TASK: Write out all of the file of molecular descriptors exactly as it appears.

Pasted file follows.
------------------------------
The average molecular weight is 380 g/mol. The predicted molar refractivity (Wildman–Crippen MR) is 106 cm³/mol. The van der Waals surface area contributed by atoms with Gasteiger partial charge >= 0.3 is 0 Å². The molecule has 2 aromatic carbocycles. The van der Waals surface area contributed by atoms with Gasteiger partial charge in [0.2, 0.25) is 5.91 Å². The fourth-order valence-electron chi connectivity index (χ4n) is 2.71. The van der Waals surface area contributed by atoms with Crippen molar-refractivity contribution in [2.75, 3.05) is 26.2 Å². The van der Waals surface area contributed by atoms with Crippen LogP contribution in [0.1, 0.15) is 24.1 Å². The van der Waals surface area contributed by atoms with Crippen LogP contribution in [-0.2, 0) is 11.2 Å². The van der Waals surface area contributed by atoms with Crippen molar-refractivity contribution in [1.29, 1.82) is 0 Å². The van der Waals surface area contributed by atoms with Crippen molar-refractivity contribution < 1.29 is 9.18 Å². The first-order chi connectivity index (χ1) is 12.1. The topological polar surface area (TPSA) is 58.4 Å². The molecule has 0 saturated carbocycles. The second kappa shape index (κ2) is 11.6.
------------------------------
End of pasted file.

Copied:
The average molecular weight is 380 g/mol. The predicted molar refractivity (Wildman–Crippen MR) is 106 cm³/mol. The van der Waals surface area contributed by atoms with Gasteiger partial charge >= 0.3 is 0 Å². The molecule has 2 aromatic carbocycles. The van der Waals surface area contributed by atoms with Gasteiger partial charge in [0.2, 0.25) is 5.91 Å². The fourth-order valence-electron chi connectivity index (χ4n) is 2.71. The van der Waals surface area contributed by atoms with Crippen molar-refractivity contribution in [2.75, 3.05) is 26.2 Å². The van der Waals surface area contributed by atoms with Crippen LogP contribution in [0.1, 0.15) is 24.1 Å². The van der Waals surface area contributed by atoms with Crippen LogP contribution in [-0.2, 0) is 11.2 Å². The van der Waals surface area contributed by atoms with Crippen molar-refractivity contribution in [1.29, 1.82) is 0 Å². The van der Waals surface area contributed by atoms with Crippen molar-refractivity contribution < 1.29 is 9.18 Å². The first-order chi connectivity index (χ1) is 12.1. The topological polar surface area (TPSA) is 58.4 Å². The molecule has 0 saturated carbocycles. The second kappa shape index (κ2) is 11.6.